Back from China

Back from China August 11, 2009

China: Old and New

This will be the first in a series of posts about my recent trip to China. Three weeks: the first spent in and around Shanghai (above photo is at Jang’an Temple in the heart of the city), and the next two weeks spent in Xi’an (previously Chang’an), the former capital of China and heart of the early Buddhist transmission to the country.

I am quite tired from my travels still, so for now I would like to simply frame the content of what is to follow. That is the purpose of the simple title above, “China: Old and New.” The country is a living rubber band, stretched in one direction toward progress, growth, innovation, and improvement, and in the other direction of reverence toward its ancient wisdom, embodied foremost in its three traditions of Daoism, Confucianism, and Buddhism. 
The Cultural Revolution destroyed much of both of these. On the progress side, it saw the deaths and detainments of countless brilliant academics and innovators who were not interested in serving state demands.  At the same time, the Cultural Revolution promised a new era of “peasant rule,” free from the imperialist bondage of all religious dogma. Today, as China’s wealth grows at an astounding rate, so too is its recognition of the importance of historical roots.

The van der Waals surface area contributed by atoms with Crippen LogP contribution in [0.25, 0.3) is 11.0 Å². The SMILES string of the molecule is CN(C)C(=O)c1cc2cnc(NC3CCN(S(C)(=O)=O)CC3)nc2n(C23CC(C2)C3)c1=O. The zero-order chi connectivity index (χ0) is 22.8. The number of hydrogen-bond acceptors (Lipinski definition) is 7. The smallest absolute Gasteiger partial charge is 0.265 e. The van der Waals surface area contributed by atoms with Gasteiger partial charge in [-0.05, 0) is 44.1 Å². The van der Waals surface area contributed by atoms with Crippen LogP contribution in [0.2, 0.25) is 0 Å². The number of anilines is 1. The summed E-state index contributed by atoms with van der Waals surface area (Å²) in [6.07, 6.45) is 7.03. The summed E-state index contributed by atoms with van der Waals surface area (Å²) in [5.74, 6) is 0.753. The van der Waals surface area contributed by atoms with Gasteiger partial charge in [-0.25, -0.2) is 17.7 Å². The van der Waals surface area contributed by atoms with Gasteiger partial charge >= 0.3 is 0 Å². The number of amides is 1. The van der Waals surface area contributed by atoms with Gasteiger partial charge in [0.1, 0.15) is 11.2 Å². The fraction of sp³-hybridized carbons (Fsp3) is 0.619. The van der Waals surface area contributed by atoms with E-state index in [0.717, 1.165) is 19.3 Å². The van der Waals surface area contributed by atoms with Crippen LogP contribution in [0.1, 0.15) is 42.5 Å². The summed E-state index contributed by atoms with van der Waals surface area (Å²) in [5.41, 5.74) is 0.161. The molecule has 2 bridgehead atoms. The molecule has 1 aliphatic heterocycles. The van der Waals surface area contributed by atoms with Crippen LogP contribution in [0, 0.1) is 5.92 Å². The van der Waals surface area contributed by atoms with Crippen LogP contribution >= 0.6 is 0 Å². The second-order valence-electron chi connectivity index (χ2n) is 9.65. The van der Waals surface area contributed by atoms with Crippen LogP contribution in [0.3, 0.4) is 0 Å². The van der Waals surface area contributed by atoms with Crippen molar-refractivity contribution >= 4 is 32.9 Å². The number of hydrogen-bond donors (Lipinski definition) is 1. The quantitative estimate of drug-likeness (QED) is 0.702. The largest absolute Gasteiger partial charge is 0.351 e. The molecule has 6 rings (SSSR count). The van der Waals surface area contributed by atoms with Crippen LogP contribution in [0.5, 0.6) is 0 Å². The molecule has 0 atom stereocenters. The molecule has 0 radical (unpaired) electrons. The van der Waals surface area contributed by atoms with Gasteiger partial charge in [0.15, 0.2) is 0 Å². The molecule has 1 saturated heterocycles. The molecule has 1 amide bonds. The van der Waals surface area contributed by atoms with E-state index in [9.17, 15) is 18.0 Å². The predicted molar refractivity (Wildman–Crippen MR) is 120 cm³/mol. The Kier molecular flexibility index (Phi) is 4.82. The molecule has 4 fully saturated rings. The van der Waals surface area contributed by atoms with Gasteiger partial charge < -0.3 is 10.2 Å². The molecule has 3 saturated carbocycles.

The government is actively building (or at least supporting) giant Buddhist “Mega-Churches” and tourist attractions while highly devout and accomplished monastics both wait for greater freedom in the shadows of such monstrosities and actively grease the wheels of the Communist machine in the name of spreading the Dharma. 
On our journey we met many such monastics as we traveled from the mountain-top hermitages where meditation seats were literally carved out of the rocks, to those very “Mega-Churches” of contemporary Chinese Buddhism. We met abbots and vice-abbots of over a dozen temples, many of them the founding temples of modern schools of Buddhism: Huayan (Avatamsaka), Shingon, and more.  We also witnessed in the filthy air, ubiquitous construction projects and congested traffic, the birth of a new China, a China whose fate and identity are still very much in question…
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